McClellan had roughly 100,000 men in his army. His military intelligence officer — one Major Allen — counted Confederates on the Peninsula at nearly 100,000. Thus, McClellan believed he needed another 100,000 men before he could safely advance.
Major Allen’s intelligence, of course, was a joke, as was he. Allen, in fact, was Allan Pinkerton, whose Pinkerton Detective Agency would alternately earn fame and infamy in the West after the war.
McClellan repeatedly requested Lincoln to send him more men. The president could send only a relative few. He had to keep enough around Washington in case Confederates staged a raid on the capital while the bulk of the army was away.
In turn, McClellan blamed any failure of his army on Lincoln. He called the president “the original gorilla.”
McClellan crept to the gates of Richmond where he allowed Confederates to thwart him — not once but twice — in the battles of Fair Oaks and the Seven Days.
Not surprisingly, Lincoln fired him.
Either lead, follow, or get the hell out of the way. (Popular 1970s poster)
After totally confounding McClellan in the Seven Days, Confederate General Robert E. Lee headed north. He handily beat Union General John Pope at the Second Battle of Bull Run, then planned to invade the North proper.
As Lee crossed Maryland, Lincoln frantically sought a general to reform the Army of the Potomac and stop him.
He chose McClellan. Again.
The man’s long suit was organization, and he definitely could refit the army. But Lincoln needed him to annihilate Lee’s army. Lincoln had decided to radicalize the war by making its goal the abolition of slavery, not just preservation of the Union. Another timid McClellan performance would not do.
McClellan promised victory, and he started out well. But when fate handed him — miraculously and implausibly — a lost set of Lee’s marching orders, McClellan fell apart. He moved slowly, timidly again, as if victory was so assured he could take his time achieving it.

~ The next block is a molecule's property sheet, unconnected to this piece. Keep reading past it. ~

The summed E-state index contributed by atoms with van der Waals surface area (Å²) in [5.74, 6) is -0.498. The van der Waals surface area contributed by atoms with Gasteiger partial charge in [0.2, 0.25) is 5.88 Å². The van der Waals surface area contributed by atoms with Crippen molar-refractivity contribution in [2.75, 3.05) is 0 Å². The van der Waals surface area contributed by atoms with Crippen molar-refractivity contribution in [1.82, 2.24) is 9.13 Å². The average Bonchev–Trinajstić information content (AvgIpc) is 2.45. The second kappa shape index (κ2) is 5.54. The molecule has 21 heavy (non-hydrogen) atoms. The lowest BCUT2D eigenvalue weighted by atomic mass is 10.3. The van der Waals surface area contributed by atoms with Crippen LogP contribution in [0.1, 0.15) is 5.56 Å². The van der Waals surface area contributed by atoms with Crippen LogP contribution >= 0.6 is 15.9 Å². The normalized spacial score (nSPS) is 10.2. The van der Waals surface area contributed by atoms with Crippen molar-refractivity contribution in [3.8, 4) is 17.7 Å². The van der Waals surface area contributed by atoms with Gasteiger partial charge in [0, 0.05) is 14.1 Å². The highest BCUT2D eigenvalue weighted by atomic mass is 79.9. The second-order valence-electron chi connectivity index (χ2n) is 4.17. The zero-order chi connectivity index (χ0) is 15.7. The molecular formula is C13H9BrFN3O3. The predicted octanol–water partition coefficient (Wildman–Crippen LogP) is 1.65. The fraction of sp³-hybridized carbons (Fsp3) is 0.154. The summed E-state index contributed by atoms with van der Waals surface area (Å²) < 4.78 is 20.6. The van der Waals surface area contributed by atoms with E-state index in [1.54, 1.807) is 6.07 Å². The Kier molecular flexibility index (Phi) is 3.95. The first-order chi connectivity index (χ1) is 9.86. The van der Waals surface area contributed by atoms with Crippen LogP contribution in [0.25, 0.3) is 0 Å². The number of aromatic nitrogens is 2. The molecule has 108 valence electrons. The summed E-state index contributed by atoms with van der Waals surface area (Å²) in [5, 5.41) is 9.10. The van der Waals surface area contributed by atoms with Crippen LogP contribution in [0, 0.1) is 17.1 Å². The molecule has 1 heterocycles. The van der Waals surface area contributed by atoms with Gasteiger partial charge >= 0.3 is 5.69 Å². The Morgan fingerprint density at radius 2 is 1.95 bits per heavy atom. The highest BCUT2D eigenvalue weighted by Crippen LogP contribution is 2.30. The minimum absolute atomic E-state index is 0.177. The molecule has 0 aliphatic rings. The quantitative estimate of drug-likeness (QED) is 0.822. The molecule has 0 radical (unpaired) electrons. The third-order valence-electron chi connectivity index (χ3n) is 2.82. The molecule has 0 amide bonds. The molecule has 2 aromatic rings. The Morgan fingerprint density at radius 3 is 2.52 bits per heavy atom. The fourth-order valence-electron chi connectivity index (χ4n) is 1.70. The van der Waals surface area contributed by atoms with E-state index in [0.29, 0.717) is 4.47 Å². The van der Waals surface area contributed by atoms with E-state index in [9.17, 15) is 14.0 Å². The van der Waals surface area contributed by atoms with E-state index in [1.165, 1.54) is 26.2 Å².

His dawdling allowed Lee to coalesce his army along the banks of Antietam Creek at Sharpsburg, Maryland. McClellan attacked him there, on September 17, 1862. The resulting Battle of Antietam turned out to be the bloodiest battle in American military history.
However, it was only a qualified victory for McClellan. Sure, he stopped Lee’s northern invasion, but he then let the Confederates slink away to fight again.With an extra push, McClellan could have destroyed Lee and perhaps ended the Civil War.
Lincoln took what victory he could, and after Antietam he issued the Emancipation Proclamation.
He also fired McClellan. This time he stayed fired.
No one can be all bad.
And, of course, McClellan wasn’t. He was a master at military organization. He was also great at planning. He simply was not cut out for execution.
I have always thought Lincoln missed a chance when he made stodgy Henry Halleck military chief of staff instead of McClellan. Little Mac could have stayed at the War Department, drawn up organization charts and campaign plans, and become the George C. Marshall of the Civil War.
Lincoln also bears some fault for McClellan’s failures. Once he knew McClellan’s shortcomings, he returned him to a job that was over his head. As McClellan’s superior, Lincoln failed to put him where he could be most useful.
Still, the Civil War had a make-it-up-as-you-go quality. Lincoln was learning how to be a wartime president minute-by-minute.
But McClellan did have those bad traits — poser, procrastinator, and finger poser. They make poor employees and colleagues today. They were just as annoying in 1862.